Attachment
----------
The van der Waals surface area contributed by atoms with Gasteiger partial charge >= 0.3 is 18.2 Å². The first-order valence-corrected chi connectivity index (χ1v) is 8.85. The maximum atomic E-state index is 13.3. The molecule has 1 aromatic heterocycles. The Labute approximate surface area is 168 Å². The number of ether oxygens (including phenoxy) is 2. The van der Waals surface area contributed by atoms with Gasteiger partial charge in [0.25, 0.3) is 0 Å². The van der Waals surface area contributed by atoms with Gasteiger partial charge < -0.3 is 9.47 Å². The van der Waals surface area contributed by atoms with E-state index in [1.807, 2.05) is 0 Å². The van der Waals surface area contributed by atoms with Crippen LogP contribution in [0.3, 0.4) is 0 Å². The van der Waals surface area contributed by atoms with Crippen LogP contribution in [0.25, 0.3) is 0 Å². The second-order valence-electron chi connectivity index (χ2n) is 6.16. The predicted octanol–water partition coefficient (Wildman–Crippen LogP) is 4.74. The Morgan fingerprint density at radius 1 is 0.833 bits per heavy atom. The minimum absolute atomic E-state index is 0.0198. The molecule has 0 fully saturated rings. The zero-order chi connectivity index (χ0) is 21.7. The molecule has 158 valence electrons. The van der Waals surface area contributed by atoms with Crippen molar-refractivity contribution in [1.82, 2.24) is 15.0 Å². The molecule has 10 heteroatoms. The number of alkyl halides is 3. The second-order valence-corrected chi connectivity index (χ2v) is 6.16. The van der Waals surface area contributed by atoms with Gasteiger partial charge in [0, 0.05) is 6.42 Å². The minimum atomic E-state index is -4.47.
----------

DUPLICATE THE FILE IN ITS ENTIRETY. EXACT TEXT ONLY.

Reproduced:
The van der Waals surface area contributed by atoms with Gasteiger partial charge >= 0.3 is 18.2 Å². The first-order valence-corrected chi connectivity index (χ1v) is 8.85. The maximum atomic E-state index is 13.3. The molecule has 1 aromatic heterocycles. The Labute approximate surface area is 168 Å². The number of ether oxygens (including phenoxy) is 2. The van der Waals surface area contributed by atoms with Gasteiger partial charge in [0.25, 0.3) is 0 Å². The van der Waals surface area contributed by atoms with Gasteiger partial charge < -0.3 is 9.47 Å². The van der Waals surface area contributed by atoms with E-state index in [1.807, 2.05) is 0 Å². The van der Waals surface area contributed by atoms with Crippen LogP contribution in [0.3, 0.4) is 0 Å². The van der Waals surface area contributed by atoms with Crippen LogP contribution in [0.25, 0.3) is 0 Å². The second-order valence-electron chi connectivity index (χ2n) is 6.16. The predicted octanol–water partition coefficient (Wildman–Crippen LogP) is 4.74. The Morgan fingerprint density at radius 1 is 0.833 bits per heavy atom. The minimum absolute atomic E-state index is 0.0198. The molecule has 0 fully saturated rings. The zero-order chi connectivity index (χ0) is 21.7. The molecule has 158 valence electrons. The van der Waals surface area contributed by atoms with Crippen molar-refractivity contribution in [1.82, 2.24) is 15.0 Å². The molecule has 10 heteroatoms. The number of alkyl halides is 3. The second-order valence-corrected chi connectivity index (χ2v) is 6.16. The van der Waals surface area contributed by atoms with Gasteiger partial charge in [0, 0.05) is 6.42 Å². The minimum atomic E-state index is -4.47.